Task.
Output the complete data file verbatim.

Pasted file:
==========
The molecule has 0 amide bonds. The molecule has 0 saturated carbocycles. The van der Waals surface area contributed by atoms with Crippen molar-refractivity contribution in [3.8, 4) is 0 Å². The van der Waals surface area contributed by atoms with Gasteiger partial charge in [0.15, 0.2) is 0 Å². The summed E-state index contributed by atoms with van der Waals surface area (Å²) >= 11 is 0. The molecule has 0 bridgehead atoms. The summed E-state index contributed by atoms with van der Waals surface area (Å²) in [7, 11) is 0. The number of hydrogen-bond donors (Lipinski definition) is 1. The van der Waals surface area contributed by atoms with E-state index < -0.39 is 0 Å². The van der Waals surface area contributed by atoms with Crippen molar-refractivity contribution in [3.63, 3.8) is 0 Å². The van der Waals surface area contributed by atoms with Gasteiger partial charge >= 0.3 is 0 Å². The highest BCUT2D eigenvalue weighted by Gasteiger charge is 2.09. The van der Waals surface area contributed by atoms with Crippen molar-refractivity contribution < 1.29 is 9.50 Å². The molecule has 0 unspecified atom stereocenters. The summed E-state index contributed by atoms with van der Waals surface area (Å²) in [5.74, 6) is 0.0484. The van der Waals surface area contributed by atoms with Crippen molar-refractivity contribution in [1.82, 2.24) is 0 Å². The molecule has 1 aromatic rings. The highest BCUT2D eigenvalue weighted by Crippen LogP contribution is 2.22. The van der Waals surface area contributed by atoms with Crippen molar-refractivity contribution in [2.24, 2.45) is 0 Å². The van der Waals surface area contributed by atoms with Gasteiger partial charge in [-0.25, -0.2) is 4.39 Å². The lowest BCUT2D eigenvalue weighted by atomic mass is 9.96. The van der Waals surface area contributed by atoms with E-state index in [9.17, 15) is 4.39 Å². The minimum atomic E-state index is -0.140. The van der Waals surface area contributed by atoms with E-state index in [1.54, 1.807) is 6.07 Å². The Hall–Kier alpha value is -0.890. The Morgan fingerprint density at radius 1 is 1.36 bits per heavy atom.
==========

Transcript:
The molecule has 0 amide bonds. The molecule has 0 saturated carbocycles. The van der Waals surface area contributed by atoms with Crippen molar-refractivity contribution in [3.8, 4) is 0 Å². The van der Waals surface area contributed by atoms with Gasteiger partial charge in [0.15, 0.2) is 0 Å². The summed E-state index contributed by atoms with van der Waals surface area (Å²) >= 11 is 0. The molecule has 0 bridgehead atoms. The summed E-state index contributed by atoms with van der Waals surface area (Å²) in [7, 11) is 0. The number of hydrogen-bond donors (Lipinski definition) is 1. The van der Waals surface area contributed by atoms with E-state index < -0.39 is 0 Å². The van der Waals surface area contributed by atoms with Crippen molar-refractivity contribution in [3.63, 3.8) is 0 Å². The van der Waals surface area contributed by atoms with Gasteiger partial charge >= 0.3 is 0 Å². The highest BCUT2D eigenvalue weighted by Gasteiger charge is 2.09. The van der Waals surface area contributed by atoms with Crippen molar-refractivity contribution < 1.29 is 9.50 Å². The molecule has 0 unspecified atom stereocenters. The summed E-state index contributed by atoms with van der Waals surface area (Å²) in [5.74, 6) is 0.0484. The van der Waals surface area contributed by atoms with Crippen molar-refractivity contribution in [1.82, 2.24) is 0 Å². The molecule has 1 aromatic rings. The highest BCUT2D eigenvalue weighted by Crippen LogP contribution is 2.22. The van der Waals surface area contributed by atoms with Crippen molar-refractivity contribution in [2.24, 2.45) is 0 Å². The van der Waals surface area contributed by atoms with Gasteiger partial charge in [-0.25, -0.2) is 4.39 Å². The lowest BCUT2D eigenvalue weighted by atomic mass is 9.96. The van der Waals surface area contributed by atoms with E-state index in [9.17, 15) is 4.39 Å². The minimum atomic E-state index is -0.140. The van der Waals surface area contributed by atoms with E-state index in [1.54, 1.807) is 6.07 Å². The Hall–Kier alpha value is -0.890. The Morgan fingerprint density at radius 1 is 1.36 bits per heavy atom.